Starting in the fall of 2007 until the summer of 2013 this sin-plagued me.  No matter how much I tried to put it behind me it kept resurfacing with a vengeance.   I thought that I had forgiven myself, but each time my husband used it against me to keep me quiet the same yucky feeling would wash over me and I would remember that I was bad and not good enough.  It took me down at the knees so many times.  I tried to leave it behind; my husband wouldn’t let me, I wouldn’t let me.

Stupid, worthless, and bad!

I had tried many counselors over the years finally, in 2013 I found one that changed my life.  She was so amazing and she could see me.  She was for sure an earthly angel to me.  She came into my swamp of stupid, worthless, and bad, she held my hand and she slowly led me out of it.

She recognized that shame controlled me.  She taught me about it.  I still remember the moment when I sat on her couch with a deep recognition that i had so much shame and admitted it. I said, “What am I suppose to do with it?”  She smiled at me and handed me a book that would start my journey to a new life.  The book was The Gifts of Imperfection by Brene Brown.  This book would lead me to a deep understanding of shame and how it had controlled me my entire life.  It was a game changer.

The First Step-Recognition

Recognizing shame can be a difficult process.  I learned that for me shame has physical symptoms and knowing what those are is the fastest way for me to recognize that I am feeling shame.  I did not know what these were initially, I had to watch for them very carefully.

I found that I get a pit in my stomache right below my chest in the middle.  My shoulders grow heavy.  The world starts to move in slow motion, I get trapped in my head, and I become very reactive.  If I find myself barking at my kids I know that something is going on for me and I need to take a step back.

Step 2: Practice…Practice…Practice

Once I recognize that I am in shame I have to use the three steps of shame resilience that Brene talks about in her book. (These are in my words…not hers)  You can read the exact steps here.

  1. Slow down, talk to yourself like you would talk to a friend or child that was going through the same experience.
  2. Tell someone that you trust that you are feeling shame.
  3. Tell them what happened- shame does not like to be spoken if you tell someone all the sudden shame is no longer as poisonous.

I had to follow these steps over and over again every time I felt shame.  I had a shame notebook that I would carry around in my purse and when I would feel shame I would follow these steps.  I would write down what happened, call a freind that I trusted, and tell her the story.  Sometimes if I was feeling like I was a bad parent I would ask my freind to tell me the opposite.  The key was taking the time to work through the steps every time so that brain patterns could become different.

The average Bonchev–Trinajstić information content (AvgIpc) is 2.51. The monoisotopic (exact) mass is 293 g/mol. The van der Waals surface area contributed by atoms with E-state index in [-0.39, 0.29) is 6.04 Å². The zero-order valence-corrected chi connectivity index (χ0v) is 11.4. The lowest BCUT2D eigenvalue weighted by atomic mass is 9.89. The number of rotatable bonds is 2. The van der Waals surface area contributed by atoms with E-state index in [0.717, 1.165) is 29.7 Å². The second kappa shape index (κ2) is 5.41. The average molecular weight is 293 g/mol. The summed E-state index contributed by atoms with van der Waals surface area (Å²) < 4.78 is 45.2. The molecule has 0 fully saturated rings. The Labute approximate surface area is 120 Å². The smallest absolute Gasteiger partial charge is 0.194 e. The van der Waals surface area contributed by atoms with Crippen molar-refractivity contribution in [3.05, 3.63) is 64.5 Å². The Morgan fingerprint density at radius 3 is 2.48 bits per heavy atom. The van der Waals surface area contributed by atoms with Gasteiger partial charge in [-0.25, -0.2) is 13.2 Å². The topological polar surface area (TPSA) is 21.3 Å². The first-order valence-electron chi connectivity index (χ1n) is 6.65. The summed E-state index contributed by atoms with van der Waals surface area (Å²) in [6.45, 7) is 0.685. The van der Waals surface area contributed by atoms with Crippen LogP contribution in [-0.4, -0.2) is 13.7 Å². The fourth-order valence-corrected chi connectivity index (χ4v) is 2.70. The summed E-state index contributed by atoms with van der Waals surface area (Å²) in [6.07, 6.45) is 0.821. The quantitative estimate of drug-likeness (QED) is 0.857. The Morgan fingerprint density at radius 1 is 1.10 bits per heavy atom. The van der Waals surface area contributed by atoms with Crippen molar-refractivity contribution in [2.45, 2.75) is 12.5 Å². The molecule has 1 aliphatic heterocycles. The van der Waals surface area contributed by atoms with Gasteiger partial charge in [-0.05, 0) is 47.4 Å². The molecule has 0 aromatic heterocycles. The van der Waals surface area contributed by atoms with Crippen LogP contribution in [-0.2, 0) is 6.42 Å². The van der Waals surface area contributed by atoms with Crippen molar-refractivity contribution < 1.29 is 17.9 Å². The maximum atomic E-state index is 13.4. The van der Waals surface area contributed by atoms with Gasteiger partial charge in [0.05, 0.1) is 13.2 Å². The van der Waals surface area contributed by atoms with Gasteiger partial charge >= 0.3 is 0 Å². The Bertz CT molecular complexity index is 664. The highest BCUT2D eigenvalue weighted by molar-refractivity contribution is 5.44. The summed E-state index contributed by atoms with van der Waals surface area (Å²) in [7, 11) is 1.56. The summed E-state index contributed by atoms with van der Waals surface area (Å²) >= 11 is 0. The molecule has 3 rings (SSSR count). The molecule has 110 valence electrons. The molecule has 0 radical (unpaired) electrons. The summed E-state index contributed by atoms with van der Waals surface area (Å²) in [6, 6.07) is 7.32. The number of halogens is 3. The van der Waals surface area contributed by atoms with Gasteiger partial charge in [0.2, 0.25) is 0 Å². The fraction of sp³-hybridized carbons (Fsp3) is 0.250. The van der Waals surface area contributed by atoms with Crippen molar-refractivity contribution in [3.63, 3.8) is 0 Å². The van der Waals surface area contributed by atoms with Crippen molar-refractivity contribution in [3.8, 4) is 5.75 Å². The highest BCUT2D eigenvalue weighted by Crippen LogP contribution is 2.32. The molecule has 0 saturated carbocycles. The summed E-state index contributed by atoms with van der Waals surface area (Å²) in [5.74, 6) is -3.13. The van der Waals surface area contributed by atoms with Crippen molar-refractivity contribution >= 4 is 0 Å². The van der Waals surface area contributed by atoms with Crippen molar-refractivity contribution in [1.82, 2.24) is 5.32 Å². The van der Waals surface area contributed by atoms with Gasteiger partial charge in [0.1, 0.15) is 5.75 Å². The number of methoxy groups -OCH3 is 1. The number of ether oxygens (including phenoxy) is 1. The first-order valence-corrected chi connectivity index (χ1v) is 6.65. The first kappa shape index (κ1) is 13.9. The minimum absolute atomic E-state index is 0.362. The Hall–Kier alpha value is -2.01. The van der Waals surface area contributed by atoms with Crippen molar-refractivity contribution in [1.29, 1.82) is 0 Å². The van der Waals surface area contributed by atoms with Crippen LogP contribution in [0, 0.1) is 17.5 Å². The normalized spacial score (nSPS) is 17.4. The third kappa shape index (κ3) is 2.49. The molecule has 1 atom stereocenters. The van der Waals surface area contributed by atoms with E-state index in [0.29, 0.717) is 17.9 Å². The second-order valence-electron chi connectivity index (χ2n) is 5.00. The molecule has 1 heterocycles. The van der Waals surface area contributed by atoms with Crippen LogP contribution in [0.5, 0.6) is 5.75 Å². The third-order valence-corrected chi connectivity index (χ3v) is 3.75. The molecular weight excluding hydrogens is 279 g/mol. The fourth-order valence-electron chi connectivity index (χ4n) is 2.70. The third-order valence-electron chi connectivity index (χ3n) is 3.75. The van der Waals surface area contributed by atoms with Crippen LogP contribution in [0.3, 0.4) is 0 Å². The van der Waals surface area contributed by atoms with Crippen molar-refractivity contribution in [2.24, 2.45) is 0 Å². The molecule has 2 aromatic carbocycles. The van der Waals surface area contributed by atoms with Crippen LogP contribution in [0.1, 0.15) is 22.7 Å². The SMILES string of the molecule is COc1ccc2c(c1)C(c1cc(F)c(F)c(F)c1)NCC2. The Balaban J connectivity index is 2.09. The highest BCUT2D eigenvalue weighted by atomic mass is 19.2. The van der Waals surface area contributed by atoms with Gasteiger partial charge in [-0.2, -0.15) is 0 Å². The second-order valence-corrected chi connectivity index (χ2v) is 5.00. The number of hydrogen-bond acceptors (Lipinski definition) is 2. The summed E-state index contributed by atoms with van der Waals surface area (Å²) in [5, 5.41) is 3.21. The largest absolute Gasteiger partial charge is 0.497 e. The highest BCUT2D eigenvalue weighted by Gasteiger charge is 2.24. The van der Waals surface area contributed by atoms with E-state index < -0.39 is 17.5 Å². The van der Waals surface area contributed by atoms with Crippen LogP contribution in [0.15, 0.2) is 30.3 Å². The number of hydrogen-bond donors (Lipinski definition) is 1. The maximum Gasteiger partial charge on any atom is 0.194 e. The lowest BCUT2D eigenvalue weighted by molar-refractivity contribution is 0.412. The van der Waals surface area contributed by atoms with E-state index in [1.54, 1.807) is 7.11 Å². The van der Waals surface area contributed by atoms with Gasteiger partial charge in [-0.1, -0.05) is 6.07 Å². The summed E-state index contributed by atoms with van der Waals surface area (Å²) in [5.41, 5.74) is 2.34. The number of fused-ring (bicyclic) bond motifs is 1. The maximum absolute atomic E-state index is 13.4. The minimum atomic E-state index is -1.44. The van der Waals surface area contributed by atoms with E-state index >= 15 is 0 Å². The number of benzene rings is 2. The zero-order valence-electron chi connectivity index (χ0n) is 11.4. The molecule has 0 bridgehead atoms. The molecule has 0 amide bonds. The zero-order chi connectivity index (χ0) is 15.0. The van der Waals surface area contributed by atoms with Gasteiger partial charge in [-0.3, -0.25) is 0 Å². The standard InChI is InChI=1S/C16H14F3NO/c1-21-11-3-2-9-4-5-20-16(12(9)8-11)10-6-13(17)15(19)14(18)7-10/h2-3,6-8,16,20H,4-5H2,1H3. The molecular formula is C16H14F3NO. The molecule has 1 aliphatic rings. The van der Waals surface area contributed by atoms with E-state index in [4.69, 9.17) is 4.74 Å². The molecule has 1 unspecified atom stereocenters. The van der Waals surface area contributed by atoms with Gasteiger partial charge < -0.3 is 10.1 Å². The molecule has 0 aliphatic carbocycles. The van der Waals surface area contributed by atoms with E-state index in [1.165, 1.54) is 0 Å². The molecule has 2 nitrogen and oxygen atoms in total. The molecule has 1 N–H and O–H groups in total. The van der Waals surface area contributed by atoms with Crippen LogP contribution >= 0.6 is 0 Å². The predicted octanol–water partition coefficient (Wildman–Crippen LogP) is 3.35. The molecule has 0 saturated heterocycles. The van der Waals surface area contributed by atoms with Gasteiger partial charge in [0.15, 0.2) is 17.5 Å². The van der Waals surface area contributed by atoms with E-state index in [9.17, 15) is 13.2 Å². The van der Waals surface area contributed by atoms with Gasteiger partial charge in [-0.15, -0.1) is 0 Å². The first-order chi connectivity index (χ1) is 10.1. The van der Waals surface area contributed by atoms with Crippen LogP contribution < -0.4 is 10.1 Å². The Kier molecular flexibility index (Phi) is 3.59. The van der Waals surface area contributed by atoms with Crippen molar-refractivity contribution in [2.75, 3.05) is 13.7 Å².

This was a lot of work, but worth every ounce of effort.  I still feel shame, but it doesn’t control me like it once did.  My exhusband no longer even brings up this sin because it has lost it’s control over me.  It is still painful to think about becasue I know that I hurt many people, but I no longer think I am a bad person because of it.  I made a mistake and I forgive myself for it.

Helping Others

In 2007 I wanted more than anything to erase this sin from my book of life and pretend like it never happened.  I don’t feel that way anymore.  I had a beautiful experience that changed the way I think about it.  God showed me that my sin had purpose. 

I met a beautiful woman who’s husband has a sex addiction.  She had been suffering silently for years before finding out what the problem actually was.  A good friend that knew about my sin introduced us.  This woman had a similar sin and it was eating her alive.

As I walked up to her I could see her breaking heart and tear stained face.  The weight of the sin was wearing her down, I could feel her pain.  I told her about what I had done with my friends husband.  I told her that she was not alone, and that this sin didn’t have to haunt her forever.  I told her about shame, and how it controlled me for years.  After I was done with my story her story poured out of her.  She felt like she was bad, stupid, and worhtless, feelings that I knew all too well.   When she finished and her shaking body had calmed a little, I had one of the most spiritual experiences of my life.  It was as if God was whispering into my ear.  The voice said, “This is why it had to happen, this is what your sin was about.”

In that moment I understood that God needed me to know what sin felt like.  He needed me to know the heatbreak and the sadness and the darkness because then I could really sit with someone else who was suffereing.  Then I could help!

My sin had a far greater purpose…so can yours.

Sending Love,

Norma